The last time-dependent phenomenon we study this quarter is chemical kinetics or the change of chemical identity as a function of time. In many ways this is an extension of transport phenomena except that the physical space over which it flows has been replaced with a chemical space. It is also one of the subfields of physical chemistry that ties most strongly with organic chemistry and biochemistry.

We can track the extent of the general reaction aA( ) + bB( ) → cC( ) + dD( ) by tracking A, B, C or D with whichever experimental techniques are most convenient, as in optical activity, absorbance or nmr. Formally, the number of moles of species i at any time t will be tethered to the extent of reaction ξ by the following relation:

We can track the extent of the general reaction aA( ) + bB( ) → cC( ) + dD( ) by tracking A, B, C or D with whichever experimental techniques are most convenient, as in optical activity, absorbance or nmr. Formally, the number of moles of species i at any time t will be tethered to the extent of reaction ξ by the following relation:

n

_{i}= n_{o,i}+ ν_{i}ξIt is through the extent of reaction that we define the [extensive] rate of reaction: Rate = dξ/dt. To obtain the intensive rate, we divide by the volume to get R = Rate/V. This is why, incidentally, that mol L

^{-1}is the natural unit of kinetics (instead of, say, activity which establishes the basis of most of solution thermodynamics).

Several properties affect the rate of a reaction, which include (a) concentration, (b) temperature, (c) physical state and (d) presence of catalysts. The concentration dependence is most important, most common and, unfortunately, most complicated -- we are decades away, if that, from being able to predict the behavior of even the simplest reactions from their stoichiometry.

Rates of reaction are dependent on the frequency of collisions, which is in turn dependent on the concentration of reactants, and we model this mathematically with a rate equation (aka rate law): R = kA

^{α}B

^{β}where α and β, the reaction orders with respect to A and B, are basically sensitivity factors to changes in concentration. The higher the order, the more sensitive that reaction is to changes in that reactant. The overall order is just the sum of the exponents, which are usually integers [like 1 or 2] or some simple fraction [like 3/2 or 1/4]. Incidentally, it will be through k itself that dependence on temperature and catalysis will appear, in the familiar, but empirical, Arrhenius equation.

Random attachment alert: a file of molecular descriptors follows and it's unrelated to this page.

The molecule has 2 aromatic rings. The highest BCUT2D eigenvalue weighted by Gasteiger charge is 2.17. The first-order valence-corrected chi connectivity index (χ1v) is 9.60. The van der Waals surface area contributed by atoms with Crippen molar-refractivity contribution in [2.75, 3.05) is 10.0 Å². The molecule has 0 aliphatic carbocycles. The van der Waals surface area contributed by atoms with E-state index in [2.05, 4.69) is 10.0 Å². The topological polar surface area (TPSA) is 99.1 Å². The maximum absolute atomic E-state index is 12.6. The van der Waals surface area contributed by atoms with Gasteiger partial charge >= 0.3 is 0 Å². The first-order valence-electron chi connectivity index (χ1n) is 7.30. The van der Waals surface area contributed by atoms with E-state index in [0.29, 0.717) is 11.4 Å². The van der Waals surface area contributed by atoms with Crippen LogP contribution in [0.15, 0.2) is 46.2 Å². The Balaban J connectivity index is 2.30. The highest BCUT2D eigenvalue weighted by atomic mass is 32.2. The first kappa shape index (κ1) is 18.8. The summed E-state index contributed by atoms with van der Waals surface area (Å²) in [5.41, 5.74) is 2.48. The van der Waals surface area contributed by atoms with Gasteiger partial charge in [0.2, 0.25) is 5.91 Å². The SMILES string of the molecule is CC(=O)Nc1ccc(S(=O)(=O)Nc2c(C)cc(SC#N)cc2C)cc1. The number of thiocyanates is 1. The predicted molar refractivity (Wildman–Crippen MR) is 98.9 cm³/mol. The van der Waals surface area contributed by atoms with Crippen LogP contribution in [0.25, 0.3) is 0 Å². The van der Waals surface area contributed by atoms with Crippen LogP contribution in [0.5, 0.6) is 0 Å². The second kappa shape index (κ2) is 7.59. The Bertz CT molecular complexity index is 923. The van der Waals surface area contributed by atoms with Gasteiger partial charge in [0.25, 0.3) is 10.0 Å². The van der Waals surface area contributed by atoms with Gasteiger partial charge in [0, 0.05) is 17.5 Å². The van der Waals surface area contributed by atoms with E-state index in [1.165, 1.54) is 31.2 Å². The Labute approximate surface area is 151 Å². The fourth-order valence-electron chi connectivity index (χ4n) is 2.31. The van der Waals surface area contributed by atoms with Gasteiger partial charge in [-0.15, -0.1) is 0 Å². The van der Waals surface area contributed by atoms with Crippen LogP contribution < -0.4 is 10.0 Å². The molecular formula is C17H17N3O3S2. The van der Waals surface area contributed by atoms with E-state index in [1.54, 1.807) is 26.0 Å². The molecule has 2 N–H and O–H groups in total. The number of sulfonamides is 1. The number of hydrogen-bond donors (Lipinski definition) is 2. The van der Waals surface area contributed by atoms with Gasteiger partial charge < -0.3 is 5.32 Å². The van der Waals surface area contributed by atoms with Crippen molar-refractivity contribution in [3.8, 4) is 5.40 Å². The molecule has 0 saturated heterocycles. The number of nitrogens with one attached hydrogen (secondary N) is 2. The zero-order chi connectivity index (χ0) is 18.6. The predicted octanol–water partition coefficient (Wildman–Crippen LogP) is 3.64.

Finding the rate law for a given reaction is the holy grail... once we have obtained it, we can in principle know the concentration of all reactants and products at any time afterwards (do you see the similarity to certain transport properties like, say, diffusion?). We discussed four methods of obtaining rate orders (and, hence, the general form of the rate law):

- isolation method
- method of initial rates
- ntegrated rate laws, and
- method of half-lives

When obtaining the integrated rate laws for 1st, 2nd and, finally, nth order, we discovered that the half-life is concentration dependent for all orders except for n=1. It is this concentration dependence that allows us to manipulate half-life experiments to give us information about the order of reaction, one of the most accurate methods currently at our disposal.

Another important goal in kinetics is the elucidation of the underlying mechanism for a given reaction, in which we conjecture a series of individual collisonal events [with molecularity 3 or less] that adds up to the overall stoichiometric reaction. It is only within these elementary step processes that we can correlate molecularity to reaction order (since, again, these represent actual collisions, not just stoichiometric bookkeeping).

Nearly all complex mechanisms are constructed from the following three elementary fragments:

branching/parallel: C ← A → B

sequential/consecutive: A → B → C

reversible/opposing: A ↔ B

sequential/consecutive: A → B → C

reversible/opposing: A ↔ B

In a multistep mechanism, all species are changing with time and it is the goal of pchem to know their functional forms, if possible [we will see shortly that this is easier said than done, since many mechanisms become mathematically intractable with just a few fragments].

For any mechanism, however, we can readilty write down the differential equations that could, in principle, be solved [analytically, numerically or graphically]. For instance, for the branching process above, we have three entities changing with time so we have three equations:

- dA/dt = -k
_{1}A - k_{2}A - dB/dt = k
_{1}A - dC/dt = k
_{2}A

- dA/dt = -k
_{1}A - dB/dt = k
_{1}A - k_{2}B - dC/dt = k
_{2}B

## 2 comments:

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